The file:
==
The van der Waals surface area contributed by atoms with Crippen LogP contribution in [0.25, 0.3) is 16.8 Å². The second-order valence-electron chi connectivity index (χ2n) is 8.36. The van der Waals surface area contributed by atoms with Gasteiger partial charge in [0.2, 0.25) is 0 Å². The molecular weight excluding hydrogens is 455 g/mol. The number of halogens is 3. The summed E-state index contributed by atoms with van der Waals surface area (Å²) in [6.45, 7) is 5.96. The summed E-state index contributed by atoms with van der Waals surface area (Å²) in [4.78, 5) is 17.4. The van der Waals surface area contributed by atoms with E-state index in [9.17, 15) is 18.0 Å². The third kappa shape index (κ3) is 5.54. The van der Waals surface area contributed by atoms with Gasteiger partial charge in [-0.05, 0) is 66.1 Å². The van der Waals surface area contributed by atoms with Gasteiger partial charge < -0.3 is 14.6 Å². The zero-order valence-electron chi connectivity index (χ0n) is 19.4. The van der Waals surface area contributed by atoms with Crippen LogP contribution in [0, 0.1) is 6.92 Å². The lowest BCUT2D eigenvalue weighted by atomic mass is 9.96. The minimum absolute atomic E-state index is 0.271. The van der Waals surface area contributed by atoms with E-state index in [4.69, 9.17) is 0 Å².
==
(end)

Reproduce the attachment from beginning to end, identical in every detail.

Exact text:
The van der Waals surface area contributed by atoms with Crippen LogP contribution in [0.25, 0.3) is 16.8 Å². The second-order valence-electron chi connectivity index (χ2n) is 8.36. The van der Waals surface area contributed by atoms with Gasteiger partial charge in [0.2, 0.25) is 0 Å². The molecular weight excluding hydrogens is 455 g/mol. The number of halogens is 3. The summed E-state index contributed by atoms with van der Waals surface area (Å²) in [6.45, 7) is 5.96. The summed E-state index contributed by atoms with van der Waals surface area (Å²) in [4.78, 5) is 17.4. The van der Waals surface area contributed by atoms with E-state index in [9.17, 15) is 18.0 Å². The third kappa shape index (κ3) is 5.54. The van der Waals surface area contributed by atoms with Gasteiger partial charge in [-0.05, 0) is 66.1 Å². The van der Waals surface area contributed by atoms with Gasteiger partial charge < -0.3 is 14.6 Å². The zero-order valence-electron chi connectivity index (χ0n) is 19.4. The van der Waals surface area contributed by atoms with Crippen LogP contribution in [0, 0.1) is 6.92 Å². The lowest BCUT2D eigenvalue weighted by atomic mass is 9.96. The minimum absolute atomic E-state index is 0.271. The van der Waals surface area contributed by atoms with E-state index in [4.69, 9.17) is 0 Å².